Newsletter | Mar/Apr 2004

The Changing Faces of Architecture

by Erin Olson-Douglas
The inspiration for my research paper, "Changing Faces: A Look at Gender Diversity in the Profession of Architecture," stemmed both from my six years of personal experience as a practicing registered architect and from reading the recently published British study entitled "Why Do Women Leave Architecture?" I was struck by the boldness of the RIBA-sponsored report and the parallels in the challenges that I saw confronting my own professional development. My research sought to identify conditions in the United States regarding gender diversity within the profession of architecture and to examine the causes for its absence.

Three demographic statistics highlight the issue of gender diversity in architecture and raise related, but separate, questions. To begin, our professional organization, the AIA, released information late last year showing that twenty percent of registered architects are female. While this was a nine percent leap since 1999, four out of five of our country's architects are men. Secondly, in the area of gender diversity, architecture lags behind almost all other professions. For example, this ratio is roughly fifty percent behind the professions of law and medicine where approximately a third of their practitioners are female. The final pertinent and puzzling statistic concerns architectural education. Schools show near-parity in gender among their student ranks, a demographic that has remained stable for nearly twenty years. Yet, from this balanced ratio emerges a profession where women represent only twenty percent of all registered architects.

The statistics show an attrition rate in architecture that stalls women far more often than men and affects our profession more acutely than allied fields. In my analysis of these puzzles, I proposed that a hard work - low pay combination rooted in education, a lack of mentorship, and stymied advancement loosely categorize aspects that contribute to gender disparity in the profession. I further theorized that the lack of an underlying public service initiative within architecture separates our profession from other fields. I agree with the U.K. research; women do not leave for a singular reason. My research posits that an entrenched culture within the profession produces an obstinate cyclical pattern that disadvantages women in the practice of architecture. While isolated issues contribute to women's under-representation within the field, these issues are intertwined in such a way that specific factors or encounters weave a pattern that together reinforces the profession's homogeneous composition.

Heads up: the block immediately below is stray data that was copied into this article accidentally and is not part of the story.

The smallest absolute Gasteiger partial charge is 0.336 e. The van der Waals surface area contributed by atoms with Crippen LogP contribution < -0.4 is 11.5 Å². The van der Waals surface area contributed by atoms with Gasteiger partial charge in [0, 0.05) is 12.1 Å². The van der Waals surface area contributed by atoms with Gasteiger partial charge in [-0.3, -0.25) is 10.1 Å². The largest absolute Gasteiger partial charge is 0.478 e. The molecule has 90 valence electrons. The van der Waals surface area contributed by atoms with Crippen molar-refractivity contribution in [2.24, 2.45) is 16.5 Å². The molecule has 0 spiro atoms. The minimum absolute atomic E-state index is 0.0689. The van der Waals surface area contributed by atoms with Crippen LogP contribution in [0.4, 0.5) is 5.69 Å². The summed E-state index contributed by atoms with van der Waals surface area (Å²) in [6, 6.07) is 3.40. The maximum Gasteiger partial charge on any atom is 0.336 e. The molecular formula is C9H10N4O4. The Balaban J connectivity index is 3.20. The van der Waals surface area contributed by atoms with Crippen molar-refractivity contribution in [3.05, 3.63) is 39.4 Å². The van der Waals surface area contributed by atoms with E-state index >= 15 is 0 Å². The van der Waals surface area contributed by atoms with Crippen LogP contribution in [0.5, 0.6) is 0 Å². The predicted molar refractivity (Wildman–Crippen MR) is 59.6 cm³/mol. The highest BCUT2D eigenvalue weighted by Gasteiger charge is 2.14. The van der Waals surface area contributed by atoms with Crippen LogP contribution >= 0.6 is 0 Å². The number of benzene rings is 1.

Fortunately, interest in the issue of architecture's gender diversity is beginning to coalesce, with the British study marking a new level of institutional recognition. "Why Do Women Leave Architecture?" was quite possibly the best thing that could have happened to the diversity cause in American architecture. It has boldly and publicly asked a question that is as relevant to the United States as it is to the UK. One does not have to strain to see correlation between cultural and professional conditions on both sides of the Atlanticóour architectural system is a largely a blueprint of the western-European tradition. The report was sponsored by a well-respected professional organization (RIBA). Our own professional organizations, however, do not have to take the heat for reporting the situation; they can simply disseminate the findings. The British study not only tackles the realities within the profession with candor, but it also compiles an impressive matrix of over one hundred recommendations that outlines actions and responsibilities in a strategic manner.

Meanwhile, with renewed focus on a 2020 Vision devised to "achieve a substantially more diverse profession by the year 2020," the AIA is taking an evenhanded, information-based approach to realize an outlined list of initiatives. While hardly bold or unabashed, the listing, if followed ardently and creatively, could promote change. It recommends:

"standardizing, accelerating, and enhancing research;
fostering leadership development;
heightening awareness of diversity issues in the profession;
educating about the value of diversity."
This roughly fifteen-year old "vision" derives from a committee that evolved, conceptually, out of the early 1990's AIA Diversity Task Force. Now termed the AIA Diversity Committee, the new eight-member group operating at a national level is comprised of two committed staff members and six invited volunteers with full-time architecture-related positions.

Nationally and internationally, pronounced disparity in gender diversity in the profession of architecture is increasingly recognized as a problem. The matter of gender diversity is both a fundamental issue of fairness and opportunity for women; further, it is also one of meeting the pragmatic needs and desires for American society. Even so, the dynamics of architecture's culture are slow to change. As a profession, architecture stands to gain from this shift. Diversity's sine qua non surpasses practical survival to enhancing value, a corollary that stands to offer long-term benefits to the entire profession. Momentum from other professions, as well as from within architecture, is on the side of greater diversity. Continued pressure within our profession is required to keep this fragile momentum moving forward. Keep in mind, as the British research has shown, women do not want to leave architecture.

The research paper on which this synopsis is based was written for Professor Despina Stratigakos' course, "Gender, Space, and Architecture,"offered by the Women's Studies program at Harvard University in fall 2003.

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